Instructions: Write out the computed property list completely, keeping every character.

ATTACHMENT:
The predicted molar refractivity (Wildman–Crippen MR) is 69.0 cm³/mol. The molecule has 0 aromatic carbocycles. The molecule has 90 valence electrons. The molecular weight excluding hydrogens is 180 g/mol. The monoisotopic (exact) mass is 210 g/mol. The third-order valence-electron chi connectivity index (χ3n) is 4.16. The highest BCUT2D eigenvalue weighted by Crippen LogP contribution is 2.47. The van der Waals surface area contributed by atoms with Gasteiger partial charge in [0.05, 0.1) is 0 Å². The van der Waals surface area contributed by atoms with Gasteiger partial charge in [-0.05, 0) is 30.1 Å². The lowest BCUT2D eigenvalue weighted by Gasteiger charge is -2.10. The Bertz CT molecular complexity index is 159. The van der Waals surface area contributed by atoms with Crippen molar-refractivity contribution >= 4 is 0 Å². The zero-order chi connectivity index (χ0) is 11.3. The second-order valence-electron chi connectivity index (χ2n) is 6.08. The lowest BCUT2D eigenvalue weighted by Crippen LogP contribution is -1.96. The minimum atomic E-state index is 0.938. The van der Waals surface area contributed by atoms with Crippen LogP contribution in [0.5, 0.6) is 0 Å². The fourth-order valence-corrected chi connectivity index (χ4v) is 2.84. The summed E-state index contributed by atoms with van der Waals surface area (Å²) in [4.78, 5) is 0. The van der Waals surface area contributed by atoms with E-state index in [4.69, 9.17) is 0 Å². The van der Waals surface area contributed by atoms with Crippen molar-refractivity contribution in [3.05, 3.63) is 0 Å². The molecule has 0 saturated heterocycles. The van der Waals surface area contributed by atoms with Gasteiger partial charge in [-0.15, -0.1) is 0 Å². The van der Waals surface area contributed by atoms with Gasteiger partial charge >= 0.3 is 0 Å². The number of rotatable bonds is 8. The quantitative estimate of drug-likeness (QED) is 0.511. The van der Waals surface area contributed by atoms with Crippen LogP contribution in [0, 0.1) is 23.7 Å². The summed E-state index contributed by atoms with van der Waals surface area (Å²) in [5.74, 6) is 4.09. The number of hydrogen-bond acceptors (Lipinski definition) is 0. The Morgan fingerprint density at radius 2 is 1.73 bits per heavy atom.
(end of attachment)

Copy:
The predicted molar refractivity (Wildman–Crippen MR) is 69.0 cm³/mol. The molecule has 0 aromatic carbocycles. The molecule has 90 valence electrons. The molecular weight excluding hydrogens is 180 g/mol. The monoisotopic (exact) mass is 210 g/mol. The third-order valence-electron chi connectivity index (χ3n) is 4.16. The highest BCUT2D eigenvalue weighted by Crippen LogP contribution is 2.47. The van der Waals surface area contributed by atoms with Gasteiger partial charge in [0.05, 0.1) is 0 Å². The van der Waals surface area contributed by atoms with Gasteiger partial charge in [-0.05, 0) is 30.1 Å². The lowest BCUT2D eigenvalue weighted by Gasteiger charge is -2.10. The Bertz CT molecular complexity index is 159. The van der Waals surface area contributed by atoms with Crippen molar-refractivity contribution >= 4 is 0 Å². The zero-order chi connectivity index (χ0) is 11.3. The second-order valence-electron chi connectivity index (χ2n) is 6.08. The lowest BCUT2D eigenvalue weighted by Crippen LogP contribution is -1.96. The minimum atomic E-state index is 0.938. The van der Waals surface area contributed by atoms with Crippen LogP contribution in [0.5, 0.6) is 0 Å². The fourth-order valence-corrected chi connectivity index (χ4v) is 2.84. The summed E-state index contributed by atoms with van der Waals surface area (Å²) in [4.78, 5) is 0. The van der Waals surface area contributed by atoms with E-state index in [4.69, 9.17) is 0 Å². The van der Waals surface area contributed by atoms with Crippen molar-refractivity contribution in [3.05, 3.63) is 0 Å². The molecule has 0 saturated heterocycles. The van der Waals surface area contributed by atoms with Gasteiger partial charge in [-0.15, -0.1) is 0 Å². The van der Waals surface area contributed by atoms with Gasteiger partial charge >= 0.3 is 0 Å². The number of rotatable bonds is 8. The quantitative estimate of drug-likeness (QED) is 0.511. The van der Waals surface area contributed by atoms with Crippen LogP contribution in [0, 0.1) is 23.7 Å². The summed E-state index contributed by atoms with van der Waals surface area (Å²) in [5.74, 6) is 4.09. The number of hydrogen-bond acceptors (Lipinski definition) is 0. The Morgan fingerprint density at radius 2 is 1.73 bits per heavy atom.